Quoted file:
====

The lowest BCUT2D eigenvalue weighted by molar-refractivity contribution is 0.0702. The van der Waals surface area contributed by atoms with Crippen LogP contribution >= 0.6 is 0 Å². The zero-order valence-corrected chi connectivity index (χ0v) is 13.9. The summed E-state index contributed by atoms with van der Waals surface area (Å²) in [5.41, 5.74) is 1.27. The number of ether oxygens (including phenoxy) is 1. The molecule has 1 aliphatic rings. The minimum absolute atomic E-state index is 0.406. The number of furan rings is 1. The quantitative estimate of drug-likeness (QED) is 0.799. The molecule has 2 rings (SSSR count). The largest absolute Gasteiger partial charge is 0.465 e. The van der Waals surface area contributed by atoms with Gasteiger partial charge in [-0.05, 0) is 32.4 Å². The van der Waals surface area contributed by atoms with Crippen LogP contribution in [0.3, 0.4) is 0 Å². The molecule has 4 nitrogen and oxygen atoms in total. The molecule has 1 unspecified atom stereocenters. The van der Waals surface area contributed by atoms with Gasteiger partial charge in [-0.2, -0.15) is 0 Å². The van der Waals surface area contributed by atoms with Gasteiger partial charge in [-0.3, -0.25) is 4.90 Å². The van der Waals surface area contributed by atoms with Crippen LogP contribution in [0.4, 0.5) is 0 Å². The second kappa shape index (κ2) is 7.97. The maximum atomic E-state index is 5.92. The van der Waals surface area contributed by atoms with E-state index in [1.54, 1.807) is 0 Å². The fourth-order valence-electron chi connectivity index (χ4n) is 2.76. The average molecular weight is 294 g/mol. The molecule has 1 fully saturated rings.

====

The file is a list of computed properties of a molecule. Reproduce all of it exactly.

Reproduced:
The lowest BCUT2D eigenvalue weighted by molar-refractivity contribution is 0.0702. The van der Waals surface area contributed by atoms with Crippen LogP contribution >= 0.6 is 0 Å². The zero-order valence-corrected chi connectivity index (χ0v) is 13.9. The summed E-state index contributed by atoms with van der Waals surface area (Å²) in [5.41, 5.74) is 1.27. The number of ether oxygens (including phenoxy) is 1. The molecule has 1 aliphatic rings. The minimum absolute atomic E-state index is 0.406. The number of furan rings is 1. The quantitative estimate of drug-likeness (QED) is 0.799. The molecule has 2 rings (SSSR count). The largest absolute Gasteiger partial charge is 0.465 e. The van der Waals surface area contributed by atoms with Gasteiger partial charge in [-0.05, 0) is 32.4 Å². The van der Waals surface area contributed by atoms with Crippen LogP contribution in [0.3, 0.4) is 0 Å². The molecule has 4 nitrogen and oxygen atoms in total. The molecule has 1 unspecified atom stereocenters. The van der Waals surface area contributed by atoms with Gasteiger partial charge in [-0.2, -0.15) is 0 Å². The van der Waals surface area contributed by atoms with Gasteiger partial charge in [-0.3, -0.25) is 4.90 Å². The van der Waals surface area contributed by atoms with Crippen LogP contribution in [0.4, 0.5) is 0 Å². The second kappa shape index (κ2) is 7.97. The maximum atomic E-state index is 5.92. The van der Waals surface area contributed by atoms with E-state index in [1.54, 1.807) is 0 Å². The fourth-order valence-electron chi connectivity index (χ4n) is 2.76. The average molecular weight is 294 g/mol. The molecule has 1 fully saturated rings.